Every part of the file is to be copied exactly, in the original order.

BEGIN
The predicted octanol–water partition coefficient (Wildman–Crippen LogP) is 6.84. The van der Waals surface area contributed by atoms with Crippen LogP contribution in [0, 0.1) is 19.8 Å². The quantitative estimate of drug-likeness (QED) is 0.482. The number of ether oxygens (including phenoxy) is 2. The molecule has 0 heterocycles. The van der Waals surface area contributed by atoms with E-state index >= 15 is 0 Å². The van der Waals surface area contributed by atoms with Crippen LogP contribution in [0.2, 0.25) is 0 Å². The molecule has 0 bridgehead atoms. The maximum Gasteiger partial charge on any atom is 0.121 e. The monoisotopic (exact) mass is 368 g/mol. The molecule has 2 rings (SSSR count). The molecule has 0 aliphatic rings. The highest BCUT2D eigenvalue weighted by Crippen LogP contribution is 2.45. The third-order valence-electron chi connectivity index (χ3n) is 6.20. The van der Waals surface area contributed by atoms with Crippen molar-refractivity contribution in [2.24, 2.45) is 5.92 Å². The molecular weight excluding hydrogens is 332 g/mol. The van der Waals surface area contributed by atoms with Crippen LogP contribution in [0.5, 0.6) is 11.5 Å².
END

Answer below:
The predicted octanol–water partition coefficient (Wildman–Crippen LogP) is 6.84. The van der Waals surface area contributed by atoms with Crippen LogP contribution in [0, 0.1) is 19.8 Å². The quantitative estimate of drug-likeness (QED) is 0.482. The number of ether oxygens (including phenoxy) is 2. The molecule has 0 heterocycles. The van der Waals surface area contributed by atoms with E-state index >= 15 is 0 Å². The van der Waals surface area contributed by atoms with Crippen LogP contribution in [0.2, 0.25) is 0 Å². The molecule has 0 bridgehead atoms. The maximum Gasteiger partial charge on any atom is 0.121 e. The monoisotopic (exact) mass is 368 g/mol. The molecule has 2 rings (SSSR count). The molecule has 0 aliphatic rings. The highest BCUT2D eigenvalue weighted by Crippen LogP contribution is 2.45. The third-order valence-electron chi connectivity index (χ3n) is 6.20. The van der Waals surface area contributed by atoms with Crippen molar-refractivity contribution in [2.24, 2.45) is 5.92 Å². The molecular weight excluding hydrogens is 332 g/mol. The van der Waals surface area contributed by atoms with Crippen LogP contribution in [0.5, 0.6) is 11.5 Å².